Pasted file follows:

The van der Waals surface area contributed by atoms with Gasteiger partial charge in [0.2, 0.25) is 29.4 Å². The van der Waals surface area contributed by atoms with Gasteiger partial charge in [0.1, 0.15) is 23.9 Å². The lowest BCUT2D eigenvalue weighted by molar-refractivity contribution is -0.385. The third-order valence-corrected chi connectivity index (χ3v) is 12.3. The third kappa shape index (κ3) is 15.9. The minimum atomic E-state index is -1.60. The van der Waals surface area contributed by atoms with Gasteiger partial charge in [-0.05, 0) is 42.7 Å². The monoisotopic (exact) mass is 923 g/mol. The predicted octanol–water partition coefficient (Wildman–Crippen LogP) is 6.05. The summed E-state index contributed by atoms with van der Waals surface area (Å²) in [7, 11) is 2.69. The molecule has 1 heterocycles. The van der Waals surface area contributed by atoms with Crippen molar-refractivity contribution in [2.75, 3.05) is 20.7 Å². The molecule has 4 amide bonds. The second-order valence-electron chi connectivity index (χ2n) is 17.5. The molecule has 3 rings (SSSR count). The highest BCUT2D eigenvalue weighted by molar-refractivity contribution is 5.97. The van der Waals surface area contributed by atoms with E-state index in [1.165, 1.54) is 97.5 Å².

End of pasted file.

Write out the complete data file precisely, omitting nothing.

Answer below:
The van der Waals surface area contributed by atoms with Gasteiger partial charge in [0.2, 0.25) is 29.4 Å². The van der Waals surface area contributed by atoms with Gasteiger partial charge in [0.1, 0.15) is 23.9 Å². The lowest BCUT2D eigenvalue weighted by molar-refractivity contribution is -0.385. The third-order valence-corrected chi connectivity index (χ3v) is 12.3. The third kappa shape index (κ3) is 15.9. The minimum atomic E-state index is -1.60. The van der Waals surface area contributed by atoms with Gasteiger partial charge in [-0.05, 0) is 42.7 Å². The monoisotopic (exact) mass is 923 g/mol. The predicted octanol–water partition coefficient (Wildman–Crippen LogP) is 6.05. The summed E-state index contributed by atoms with van der Waals surface area (Å²) in [7, 11) is 2.69. The molecule has 1 heterocycles. The van der Waals surface area contributed by atoms with Crippen molar-refractivity contribution in [2.75, 3.05) is 20.7 Å². The molecule has 4 amide bonds. The second-order valence-electron chi connectivity index (χ2n) is 17.5. The molecule has 3 rings (SSSR count). The highest BCUT2D eigenvalue weighted by molar-refractivity contribution is 5.97. The van der Waals surface area contributed by atoms with E-state index in [1.165, 1.54) is 97.5 Å².